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3. 911 tapes

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  • Alabama

    An audio recording of a 911 telephone call may not be released to the public absent a court order finding that the right of the public to the release of the recording outweighs the privacy interests of the individual who made the 911 call or any person involved in the facts or circumstances relating to the 911 call. Ala. Code § 11-98-12.

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  • Alaska

    Although compliance by law enforcement agencies is uneven, 911 tapes should be presumptively disclosable under the Public Records Act. The Legislature has considered a bill that would exempt 911 tapes from coverage of the Public Records Act, but failed to pass it.

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  • Arizona

    Tapes of 911 calls are available to the public, “unless the government puts forward an interest that justifies withholding access” to the tapes.  See A.H. Belo Corp. v. Mesa Police Dep’t, 202 Ariz. 184, 187, 42 P.3d 615, 618 (Ct. App. 2002) (finding that the privacy of the injured child and his family were sufficient countervailing interests to preclude release of a 911 tape).  When transcripts of the calls are available, the public interest in the tapes is decreased because the same information is available by alternate means.  Id. at 188, 42 P.3d at 619 (noting that the television station did not argue that “the tape advances the purpose of the Public Records Act in any way that the transcript does not satisfy”).

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  • Arkansas

    Recordings made of 911 calls are subject to disclosure under the FOIA. Ark. Op. Att’y Gen. No. 94-100. Subscriber information, including names, telephone numbers, and addresses, of 911 callers that is provided by service providers to the 911 system is confidential and is not subject to the FOIA. Ark. Code Ann. § 12-10-317(a)(2).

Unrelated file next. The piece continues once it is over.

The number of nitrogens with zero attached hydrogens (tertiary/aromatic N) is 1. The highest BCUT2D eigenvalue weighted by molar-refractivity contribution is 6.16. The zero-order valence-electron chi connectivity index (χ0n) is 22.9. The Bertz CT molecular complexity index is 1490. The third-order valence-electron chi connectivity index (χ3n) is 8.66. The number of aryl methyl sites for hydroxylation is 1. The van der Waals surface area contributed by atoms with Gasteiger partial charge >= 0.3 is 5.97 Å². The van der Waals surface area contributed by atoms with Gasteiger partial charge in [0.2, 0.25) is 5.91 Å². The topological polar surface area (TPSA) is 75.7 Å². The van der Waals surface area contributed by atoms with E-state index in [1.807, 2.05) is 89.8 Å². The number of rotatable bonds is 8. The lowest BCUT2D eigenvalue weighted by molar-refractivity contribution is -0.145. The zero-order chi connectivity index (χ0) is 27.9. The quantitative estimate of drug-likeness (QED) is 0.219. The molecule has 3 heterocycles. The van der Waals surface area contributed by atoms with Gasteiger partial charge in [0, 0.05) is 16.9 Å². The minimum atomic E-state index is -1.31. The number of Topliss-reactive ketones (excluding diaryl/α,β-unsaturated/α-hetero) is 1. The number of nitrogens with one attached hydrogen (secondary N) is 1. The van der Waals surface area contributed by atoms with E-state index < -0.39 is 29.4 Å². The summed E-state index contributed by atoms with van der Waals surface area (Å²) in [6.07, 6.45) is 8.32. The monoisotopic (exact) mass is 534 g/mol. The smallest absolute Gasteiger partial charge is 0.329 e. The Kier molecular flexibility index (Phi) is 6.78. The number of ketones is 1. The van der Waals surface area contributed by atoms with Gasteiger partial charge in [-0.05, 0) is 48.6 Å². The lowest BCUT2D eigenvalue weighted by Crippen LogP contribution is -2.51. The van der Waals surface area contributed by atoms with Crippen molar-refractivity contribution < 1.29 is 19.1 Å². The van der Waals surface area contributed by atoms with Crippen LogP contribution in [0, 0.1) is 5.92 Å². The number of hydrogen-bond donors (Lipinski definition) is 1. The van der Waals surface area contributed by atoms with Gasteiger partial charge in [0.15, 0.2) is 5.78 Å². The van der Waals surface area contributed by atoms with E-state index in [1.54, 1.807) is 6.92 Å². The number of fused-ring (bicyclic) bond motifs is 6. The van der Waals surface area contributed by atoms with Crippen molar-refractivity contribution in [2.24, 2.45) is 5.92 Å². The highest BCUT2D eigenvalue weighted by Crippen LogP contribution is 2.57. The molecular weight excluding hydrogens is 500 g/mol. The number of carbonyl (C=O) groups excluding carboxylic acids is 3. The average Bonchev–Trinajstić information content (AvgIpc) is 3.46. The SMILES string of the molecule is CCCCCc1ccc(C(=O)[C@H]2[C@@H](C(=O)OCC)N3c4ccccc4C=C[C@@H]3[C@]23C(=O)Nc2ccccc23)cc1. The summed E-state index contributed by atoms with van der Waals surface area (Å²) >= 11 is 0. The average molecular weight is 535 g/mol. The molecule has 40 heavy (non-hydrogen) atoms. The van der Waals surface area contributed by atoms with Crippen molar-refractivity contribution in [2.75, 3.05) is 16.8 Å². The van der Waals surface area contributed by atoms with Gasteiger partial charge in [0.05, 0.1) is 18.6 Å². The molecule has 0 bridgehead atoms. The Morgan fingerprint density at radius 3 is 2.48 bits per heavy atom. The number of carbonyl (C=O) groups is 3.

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  • California

    911 tapes are not expressly exempt under the CPRA.  Arguably, when calls for assistance involve an allegation of criminal wrongdoing, they may fall under the investigatory records exemption of Section 6254(f).  Under such circumstances, the detailed information culled from the tape and required to be disclosed under the statute would have to be disclosed, but not the tape itself. Cal. Gov’t Code § 6254(f)(1), (2) and (3).  However, not all calls to a 911 call center or local police department are or should be protected from disclosure under this provision. Section 6254(f) exempts only “[r]ecords of complaints to, or investigations conducted by, or records of intelligence information or security procedures of” various law enforcement agencies, as well as certain “investigatory . . . files” maintained by those agencies.  Cal. Gov’t Code § 6254(f).  In Haynie v. Superior Court, 26 Cal. 4th 1061, 1071, 112 Cal. Rptr. 2d 80, 31 P.3d 760 (2001), the California Supreme Court made clear that this exemption must not be interpreted to “shield everything law enforcement officers do from disclosure.”  The court emphasized that “officers make inquiries of citizens for purposes . . . that are unrelated to either civil or criminal investigations.”  Id.  “The records of investigation exempted under section 6254(f) encompass only those investigations undertaken for the purpose of determining whether a violation of law may occur or has occurred.”  Id. (emphasis added).  When a 911 call is made for medical assistance, for example, Section 6254(f) arguably is not implicated.

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  • Connecticut

    There are no specific provisions or reported authorities regarding 911 tapes.  See also Conn. Gen. Stat. § 1-210(b)(3) (law enforcement exemption); Records Outline at II.A.2.c.

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  • Delaware

    While the statute does not address these records, the attorney general found that audio recordings of 911 calls made from the residence of Vice President Biden were exempt from disclosure, as the privacy interests under the U.S. Constitution and Delaware law outweighed whatever interest the public might have in disclosure of the recordings. Del. Op. Att’y Gen., No. 13-ib06 (Nov. 20, 2013).

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  • District of Columbia

    Not specifically addressed.

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  • Florida

    To the extent that records of 911 tapes are not otherwise statutorily exempt from the mandates of the Public Records Law (Chapter 119) (i.e., confessions, etc.), they are subject to public inspection.

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  • Georgia